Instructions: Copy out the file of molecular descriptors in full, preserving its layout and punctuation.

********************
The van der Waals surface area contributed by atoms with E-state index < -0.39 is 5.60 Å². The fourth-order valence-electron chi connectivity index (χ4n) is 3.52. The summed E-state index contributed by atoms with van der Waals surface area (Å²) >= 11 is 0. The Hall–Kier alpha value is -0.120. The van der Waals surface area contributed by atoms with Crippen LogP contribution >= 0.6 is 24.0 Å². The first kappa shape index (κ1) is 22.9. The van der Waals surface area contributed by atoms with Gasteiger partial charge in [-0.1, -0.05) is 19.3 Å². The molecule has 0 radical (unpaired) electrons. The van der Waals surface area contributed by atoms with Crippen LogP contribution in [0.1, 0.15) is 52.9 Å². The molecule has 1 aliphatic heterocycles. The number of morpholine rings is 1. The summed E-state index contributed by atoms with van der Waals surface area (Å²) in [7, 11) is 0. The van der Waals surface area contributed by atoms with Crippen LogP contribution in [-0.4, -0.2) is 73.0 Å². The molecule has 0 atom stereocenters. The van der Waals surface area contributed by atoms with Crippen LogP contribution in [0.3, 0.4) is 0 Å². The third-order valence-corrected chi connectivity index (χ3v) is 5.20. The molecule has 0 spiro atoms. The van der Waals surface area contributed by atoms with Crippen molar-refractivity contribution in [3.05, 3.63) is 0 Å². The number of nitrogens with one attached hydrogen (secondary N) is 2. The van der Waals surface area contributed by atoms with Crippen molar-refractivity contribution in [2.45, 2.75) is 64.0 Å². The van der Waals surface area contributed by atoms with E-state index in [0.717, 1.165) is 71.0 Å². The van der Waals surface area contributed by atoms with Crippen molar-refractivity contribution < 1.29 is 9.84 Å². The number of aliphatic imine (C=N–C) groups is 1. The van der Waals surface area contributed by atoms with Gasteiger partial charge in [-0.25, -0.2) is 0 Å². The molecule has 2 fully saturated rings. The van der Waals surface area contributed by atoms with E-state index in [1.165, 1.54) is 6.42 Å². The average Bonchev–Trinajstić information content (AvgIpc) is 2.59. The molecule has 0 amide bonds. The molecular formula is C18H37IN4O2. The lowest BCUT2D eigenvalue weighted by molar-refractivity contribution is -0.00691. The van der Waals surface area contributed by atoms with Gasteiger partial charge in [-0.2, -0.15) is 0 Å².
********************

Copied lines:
The van der Waals surface area contributed by atoms with E-state index < -0.39 is 5.60 Å². The fourth-order valence-electron chi connectivity index (χ4n) is 3.52. The summed E-state index contributed by atoms with van der Waals surface area (Å²) >= 11 is 0. The Hall–Kier alpha value is -0.120. The van der Waals surface area contributed by atoms with Crippen LogP contribution >= 0.6 is 24.0 Å². The first kappa shape index (κ1) is 22.9. The van der Waals surface area contributed by atoms with Gasteiger partial charge in [-0.1, -0.05) is 19.3 Å². The molecule has 0 radical (unpaired) electrons. The van der Waals surface area contributed by atoms with Crippen LogP contribution in [0.1, 0.15) is 52.9 Å². The molecule has 1 aliphatic heterocycles. The number of morpholine rings is 1. The summed E-state index contributed by atoms with van der Waals surface area (Å²) in [7, 11) is 0. The van der Waals surface area contributed by atoms with Crippen LogP contribution in [-0.4, -0.2) is 73.0 Å². The molecule has 0 atom stereocenters. The van der Waals surface area contributed by atoms with Crippen LogP contribution in [0.3, 0.4) is 0 Å². The third-order valence-corrected chi connectivity index (χ3v) is 5.20. The molecule has 0 spiro atoms. The van der Waals surface area contributed by atoms with Crippen molar-refractivity contribution in [3.05, 3.63) is 0 Å². The number of nitrogens with one attached hydrogen (secondary N) is 2. The van der Waals surface area contributed by atoms with Crippen molar-refractivity contribution in [2.45, 2.75) is 64.0 Å². The van der Waals surface area contributed by atoms with E-state index in [0.717, 1.165) is 71.0 Å². The van der Waals surface area contributed by atoms with Crippen molar-refractivity contribution < 1.29 is 9.84 Å². The number of aliphatic imine (C=N–C) groups is 1. The van der Waals surface area contributed by atoms with Gasteiger partial charge in [-0.25, -0.2) is 0 Å². The molecule has 2 fully saturated rings. The van der Waals surface area contributed by atoms with E-state index in [1.165, 1.54) is 6.42 Å². The average Bonchev–Trinajstić information content (AvgIpc) is 2.59. The molecule has 0 amide bonds. The molecular formula is C18H37IN4O2. The lowest BCUT2D eigenvalue weighted by molar-refractivity contribution is -0.00691. The van der Waals surface area contributed by atoms with Gasteiger partial charge in [-0.2, -0.15) is 0 Å².